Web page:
I like stuff. I enjoy reading about other people’s gear and their experience with them. It also informs me of things that I could either add or replace that would enhance the way I work or improve my life in some way.
This page is a living document of the stuff that I use and the value I get out of them. I try to capture why I chose that particular thing and how it improves my life.
Note: Some of the things I’ve listed on this page uses affiliate links. What this means is by using the links on this page, you might get a discount and I get a small commission or credit.
Table of Contents
For me the most important factors when it comes to laptops—portability and productivity.
For a very long time, I used 15” MacBook Pros, but they were bulky and heavy. My justification was that I needed the screen real estate and the better specs of the bigger MacBook models.
Then for my first remote job, I was assigned a 11” MacBook Air and it changed my perspective on what I cared about my laptop. The form factor of the laptop definitely took a little getting used to. But the mobility that I gained from it was really liberating.
I was able to put that MacBook Air into a small sling bag and carry it to many coffee shops. It was also really handy when my family and I took road trips. It had a super small foot print that it never felt like more baggage.
Since then, when given the option, I’ve opted to go for smaller form factors.
My current, daily laptop is the 2019 13” MacBook Pro with two thunderbolt ports.
This machine has enough power for the work I need to get done and still gives me the mobility that I enjoy.
I’ve had several variations of wireless keyboards by Apple. The Apple Magic Keyboard is by far my favorite. It is has a super low and sleek profile and it is rechargeable—no really that’s a perk for me.
I used to have the previous Apple wireless keyboard and while great, the fact that I had to swap out the batteries every so often was annoying.
I also like carrying my keyboard with me when I’m out and about—whether at a coffee shop or even when on family trips. This is because I prefer to work with my laptop raised with my Roost Laptop stand to help with my posture.
So just like my laptop is an easy carry, I love having a keyboard that is also light-weight and an easy carry.
Ever since owning the original Magic Mouse, I’ve preferred to use a Magic Mouse. Being able to use the mouse with gestures has always felt magical for me.
Even the lack of a scroll-wheel, being able to glide a finger to scroll feels so natural. Since I don’t play games on my machine, the Magic Mouse 2 is well suited for my use.
While I love the fact that it is rechargeable—thus making it more light-weight than the older model—I think Apple did a horrible job with placement of the port for recharging it.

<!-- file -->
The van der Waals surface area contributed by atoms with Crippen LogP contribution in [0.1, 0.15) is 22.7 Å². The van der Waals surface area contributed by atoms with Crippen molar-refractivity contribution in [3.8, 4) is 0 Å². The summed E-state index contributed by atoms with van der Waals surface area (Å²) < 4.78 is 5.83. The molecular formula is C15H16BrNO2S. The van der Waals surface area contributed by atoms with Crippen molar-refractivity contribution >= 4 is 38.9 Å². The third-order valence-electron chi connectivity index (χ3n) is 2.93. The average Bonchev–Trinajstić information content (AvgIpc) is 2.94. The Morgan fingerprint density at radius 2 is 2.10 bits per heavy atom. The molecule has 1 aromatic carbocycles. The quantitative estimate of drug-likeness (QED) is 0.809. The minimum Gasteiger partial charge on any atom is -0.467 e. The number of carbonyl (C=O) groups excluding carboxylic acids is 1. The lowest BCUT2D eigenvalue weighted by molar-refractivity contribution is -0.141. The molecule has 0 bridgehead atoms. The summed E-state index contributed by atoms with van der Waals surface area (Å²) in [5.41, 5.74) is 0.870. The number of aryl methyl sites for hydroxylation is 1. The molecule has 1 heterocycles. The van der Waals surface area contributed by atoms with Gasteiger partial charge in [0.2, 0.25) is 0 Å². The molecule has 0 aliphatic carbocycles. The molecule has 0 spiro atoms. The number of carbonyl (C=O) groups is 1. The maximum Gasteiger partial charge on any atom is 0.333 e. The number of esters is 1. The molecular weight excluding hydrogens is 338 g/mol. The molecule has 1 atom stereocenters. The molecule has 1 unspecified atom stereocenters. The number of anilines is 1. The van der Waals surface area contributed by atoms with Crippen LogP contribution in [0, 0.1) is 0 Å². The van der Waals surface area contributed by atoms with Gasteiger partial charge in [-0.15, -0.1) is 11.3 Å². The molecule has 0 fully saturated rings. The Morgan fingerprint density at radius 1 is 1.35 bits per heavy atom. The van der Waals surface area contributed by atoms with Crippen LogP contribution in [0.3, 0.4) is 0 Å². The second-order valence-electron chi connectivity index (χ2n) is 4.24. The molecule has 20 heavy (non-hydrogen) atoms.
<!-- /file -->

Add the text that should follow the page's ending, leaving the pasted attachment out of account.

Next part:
With the Magic Keyboard the charging port is at the top of the unit allowing you to charge the unit and still be able to use it.
But with the Magic Mouse 2, the charging port is underneath the unit, meaning once it is out of juice, the mouse is unusable while it charges. Even stranger is, I’ve had my mouse tethered and tried using it on the edge of my desk so that the laser hits a surface. The mouse doesn’t respond whatsoever.
Thankfully both the Magic Mouse and Keyboard can hold a charge for quite a long time and recharging is fairly quick. I just have to remember to charge the mouse before I sleep or step away from my desk for a long time.
Laptop stands are a life-saver when it comes to bad posture. I used to own a mStand by Rain Design and while a great, sturdy stand, it was stationary because of the form factor and weight.
Valuing portability, I discovered the Roost Laptop Stand and it is amazing! Unlike the mStand, it is made out of plastic. It folds, meaning I could easily take it with me on the go. I also really love the fact that it has different height configurations. It is low profile and I’ve gotten several positive comments in the past when people see me using it in coffee shops.
If you’re like me and value portability and also care about your back and posture, do yourself a favor and get yourself a Roost Stand.
Occasionally I’ll create a tutorial video. And while I prefer to use the standard wired earpods for things like Zoom and FaceTime calls, I use a Yeti for recording audio for videos.
I really like that the Yeti is a plug-and-play USB microphone. I also like that there is a physical mute button. So that if I am using it on a conference call, I can physically mute myself instead of clicking on a software mute function.
Working at a distributed company means, I am on several video calls through my work week. While I do own a pair of AirPods, I prefer to use the plain-old 3.5mm Apple Earpods on my laptop.
I found that with AirPods, it was way to easy for me to fiddle around with the charging case while I was on a call. For some reason, flipping them open and close would cause the audio to be interrupted. Which meant awkward interruptions in a call. For this reason, I use Earpods.